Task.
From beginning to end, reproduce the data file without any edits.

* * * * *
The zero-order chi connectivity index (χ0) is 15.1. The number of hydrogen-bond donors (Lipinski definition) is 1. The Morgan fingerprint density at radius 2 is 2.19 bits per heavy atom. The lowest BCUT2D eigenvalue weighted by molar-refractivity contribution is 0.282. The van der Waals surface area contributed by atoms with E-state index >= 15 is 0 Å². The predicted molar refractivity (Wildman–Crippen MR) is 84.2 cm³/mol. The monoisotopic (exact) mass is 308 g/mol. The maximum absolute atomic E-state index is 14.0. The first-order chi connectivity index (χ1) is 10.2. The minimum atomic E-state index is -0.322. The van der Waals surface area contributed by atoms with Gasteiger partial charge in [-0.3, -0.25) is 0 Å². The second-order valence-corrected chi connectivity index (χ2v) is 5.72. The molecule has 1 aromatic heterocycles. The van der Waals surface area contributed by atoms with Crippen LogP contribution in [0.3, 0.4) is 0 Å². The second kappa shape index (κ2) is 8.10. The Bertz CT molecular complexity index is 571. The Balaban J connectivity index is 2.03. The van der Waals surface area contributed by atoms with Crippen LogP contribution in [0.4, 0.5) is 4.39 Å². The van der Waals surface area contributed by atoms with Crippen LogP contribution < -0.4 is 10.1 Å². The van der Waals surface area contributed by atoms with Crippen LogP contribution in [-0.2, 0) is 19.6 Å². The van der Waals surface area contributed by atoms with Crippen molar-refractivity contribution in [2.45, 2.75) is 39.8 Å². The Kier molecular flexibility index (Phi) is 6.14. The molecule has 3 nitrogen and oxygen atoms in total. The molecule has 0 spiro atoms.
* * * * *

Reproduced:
The zero-order chi connectivity index (χ0) is 15.1. The number of hydrogen-bond donors (Lipinski definition) is 1. The Morgan fingerprint density at radius 2 is 2.19 bits per heavy atom. The lowest BCUT2D eigenvalue weighted by molar-refractivity contribution is 0.282. The van der Waals surface area contributed by atoms with E-state index >= 15 is 0 Å². The predicted molar refractivity (Wildman–Crippen MR) is 84.2 cm³/mol. The monoisotopic (exact) mass is 308 g/mol. The maximum absolute atomic E-state index is 14.0. The first-order chi connectivity index (χ1) is 10.2. The minimum atomic E-state index is -0.322. The van der Waals surface area contributed by atoms with Gasteiger partial charge in [-0.3, -0.25) is 0 Å². The second-order valence-corrected chi connectivity index (χ2v) is 5.72. The molecule has 1 aromatic heterocycles. The van der Waals surface area contributed by atoms with Crippen LogP contribution in [0.3, 0.4) is 0 Å². The second kappa shape index (κ2) is 8.10. The Bertz CT molecular complexity index is 571. The Balaban J connectivity index is 2.03. The van der Waals surface area contributed by atoms with Crippen LogP contribution in [0.4, 0.5) is 4.39 Å². The van der Waals surface area contributed by atoms with Crippen LogP contribution < -0.4 is 10.1 Å². The van der Waals surface area contributed by atoms with Crippen LogP contribution in [-0.2, 0) is 19.6 Å². The van der Waals surface area contributed by atoms with Crippen molar-refractivity contribution in [2.45, 2.75) is 39.8 Å². The Kier molecular flexibility index (Phi) is 6.14. The molecule has 3 nitrogen and oxygen atoms in total. The molecule has 0 spiro atoms.